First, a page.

You've seen how to add a delay between each successive animation. But you might also want to configure animations that happen in parallel. For example, you might want to animate two CSS properties of the same element but use a different easing function for each one. For this, you can use the animation group() function.

Note: The group() function is used to group animation steps, rather than animated elements.

The following example, uses group()s on both :enter and :leave for two different timing configurations, thus applying two independent animations to the same element in parallel.

animations: [
  trigger('flyInOut', [
    state('in', style({
      width: 120,
      transform: 'translateX(0)', opacity: 1
    })),
    transition(':enter', [
      style({ width: 10, transform: 'translateX(50px)', opacity: 0 }),
      group([
        animate('0.3s 0.1s ease', style({
          transform: 'translateX(0)',
          width: 120
        })),
        animate('0.3s ease', style({
          opacity: 1
        }))
      ])
    ]),
    transition(':leave', [
      group([
        animate('0.3s ease', style({
          transform: 'translateX(50px)',
          width: 10
        })),
        animate('0.3s 0.2s ease', style({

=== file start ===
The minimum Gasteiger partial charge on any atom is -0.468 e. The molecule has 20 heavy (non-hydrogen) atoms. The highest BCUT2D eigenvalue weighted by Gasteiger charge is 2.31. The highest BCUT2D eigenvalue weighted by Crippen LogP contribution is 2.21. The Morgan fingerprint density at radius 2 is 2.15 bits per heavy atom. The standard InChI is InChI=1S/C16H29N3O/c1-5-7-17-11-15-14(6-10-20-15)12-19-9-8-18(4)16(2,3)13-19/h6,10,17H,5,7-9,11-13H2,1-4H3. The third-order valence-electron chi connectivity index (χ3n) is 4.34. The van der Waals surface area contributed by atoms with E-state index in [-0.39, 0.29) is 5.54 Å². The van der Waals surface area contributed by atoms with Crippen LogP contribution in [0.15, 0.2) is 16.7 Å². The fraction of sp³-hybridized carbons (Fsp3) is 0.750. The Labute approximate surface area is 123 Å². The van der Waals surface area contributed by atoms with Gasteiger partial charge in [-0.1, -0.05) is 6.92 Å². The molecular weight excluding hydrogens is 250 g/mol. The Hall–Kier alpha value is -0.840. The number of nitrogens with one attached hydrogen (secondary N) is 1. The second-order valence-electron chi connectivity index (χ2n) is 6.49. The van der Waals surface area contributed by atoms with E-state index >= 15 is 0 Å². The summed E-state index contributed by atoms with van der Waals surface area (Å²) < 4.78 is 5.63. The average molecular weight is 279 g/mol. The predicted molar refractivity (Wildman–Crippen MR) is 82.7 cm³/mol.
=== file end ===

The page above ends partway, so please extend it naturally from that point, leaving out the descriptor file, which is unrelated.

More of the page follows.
opacity: 0
        }))
      ])
    ])
  ])
]

Sequential vs. parallel animations

Complex animations can have many things happening at once. But what if you want to create an animation involving several animations happening one after the other? Earlier you used group() to run multiple animations all at the same time, in parallel.

A second function called sequence() lets you run those same animations one after the other. Within sequence(), the animation steps consist of either style() or animate() function calls.

  • Use style() to apply the provided styling data immediately.
  • Use animate() to apply styling data over a given time interval.

Filter animation example

Take a look at another animation on the live example page. Under the Filter/Stagger tab, enter some text into the Search Heroes text box, such as Magnet or tornado.

The filter works in real time as you type. Elements leave the page as you type each new letter and the filter gets progressively stricter. The heroes list gradually re-enters the page as you delete each letter in the filter box.

The HTML template contains a trigger called filterAnimation.

<label for="search">Search heroes: </label>
<input type="text" id="search" #criteria